On August 17, DappRadar released a report highlighting a 97% decline in trading volume and sales count of Bitcoin Ordinals from May to mid-August, pointing to the “waning enthusiasm or perhaps confidence in Bitcoin NFTs” as the reason for such an intense freefall.

According to DappRadar, the sales volume of Bitcoin Ordinals went from $452 million at the peak of the hype cycle in May to $106 million in June, and in July, the figure dropped to a mere $35 million. By mid-August, Non-Fungible Tokens (NFTs) on Bitcoin had resulted in only $3 million in sales volume.

Ordinals NFT Performance
Ordinals NFT Performance Chart form DappRadar report. Source: DappRadar

Ordinals were initially called a potential game-changer for the original blockchain. With the release of the Ordinals Protocol in December 2022, some satoshis lost their fungibility (being mutually interchangeable) but gained the capability of storing information within them.

The innovation generated opposing opinions within the Bitcoin community, with some relinquishing the newfound use case while others were against the development due to the increase in transaction fees it generated and the extra block space it occupied. Nonetheless, their popularity soon skyrocketed. Major studios producing profile picture (PFP) NFTs, such as Yuga Labs and DeGods, were quick to launch their collections as Ordinals.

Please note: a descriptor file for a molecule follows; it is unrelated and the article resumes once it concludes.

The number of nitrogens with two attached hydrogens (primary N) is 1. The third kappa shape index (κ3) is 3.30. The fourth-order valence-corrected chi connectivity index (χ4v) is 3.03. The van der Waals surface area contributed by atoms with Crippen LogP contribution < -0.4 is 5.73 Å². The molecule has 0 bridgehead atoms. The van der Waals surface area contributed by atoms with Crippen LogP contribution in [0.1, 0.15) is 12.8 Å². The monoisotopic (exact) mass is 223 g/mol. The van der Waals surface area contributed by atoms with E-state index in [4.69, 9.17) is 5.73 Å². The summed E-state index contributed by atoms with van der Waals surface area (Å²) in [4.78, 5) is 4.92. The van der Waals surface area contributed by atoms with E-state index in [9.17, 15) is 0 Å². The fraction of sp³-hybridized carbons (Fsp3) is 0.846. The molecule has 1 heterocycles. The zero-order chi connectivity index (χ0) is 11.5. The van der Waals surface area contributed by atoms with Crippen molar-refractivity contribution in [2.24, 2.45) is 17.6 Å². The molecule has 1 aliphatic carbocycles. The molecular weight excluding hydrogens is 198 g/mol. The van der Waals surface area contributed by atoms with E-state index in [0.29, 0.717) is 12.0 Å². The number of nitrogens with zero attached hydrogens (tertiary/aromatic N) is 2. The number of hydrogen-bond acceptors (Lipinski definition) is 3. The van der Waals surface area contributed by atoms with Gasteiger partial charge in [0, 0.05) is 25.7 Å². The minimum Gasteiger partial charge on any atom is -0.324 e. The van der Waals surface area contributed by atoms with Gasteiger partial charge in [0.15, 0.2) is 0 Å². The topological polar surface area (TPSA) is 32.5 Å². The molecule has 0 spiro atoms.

However, the lack of a clear use case has made this trend short-lived. The shifting NFT market dynamics that have been causing a drop in sales across the entire ecosystem, even on specialized chains, could be affecting Ordinals too.

The news released by DappRadar didn’t please the Ordinals community, which has been acting on all fronts to keep the Ordinals dream alive.

Three days after the report came out, self-proclaimed ‘Ordfluencer’ Leonidas NFT argued on X (former Twitter) that the interest in the Ordinals was far from dead, pointing at the number of transactions of the NFTs (600,000 in a single day), making up 84.9% of the total Bitcoin network activity. On X, DappRadar insisted that “The data published is accurate”, explaining that the causes for different results are likely to be the exclusion of “transactions not visible on the block explorer and which remain unconfirmed” and their focus on inscriptions rather than BRC-20 swaps.

While the count methodology could be called into question, the overall downward trend has been confirmed. The Crypto Slam and Dune Analytics platforms pointed to a 67% and 69% sales volume decrease respectively, over the same period.

Bitcoin was developed with one use case in mind: peer-to-peer electronic cash. Its trajectory has changed since then, and its main use case now is as a speculative asset. This use case of Bitcoin is currently so strong that adding things like Ordinals and Inscriptions to it is hardly noticeable on its overall adoption path. It was fun while it lasted, but hopefully we can now turn the page on Ordinals and continue to Observe Bitcoin, the asset.

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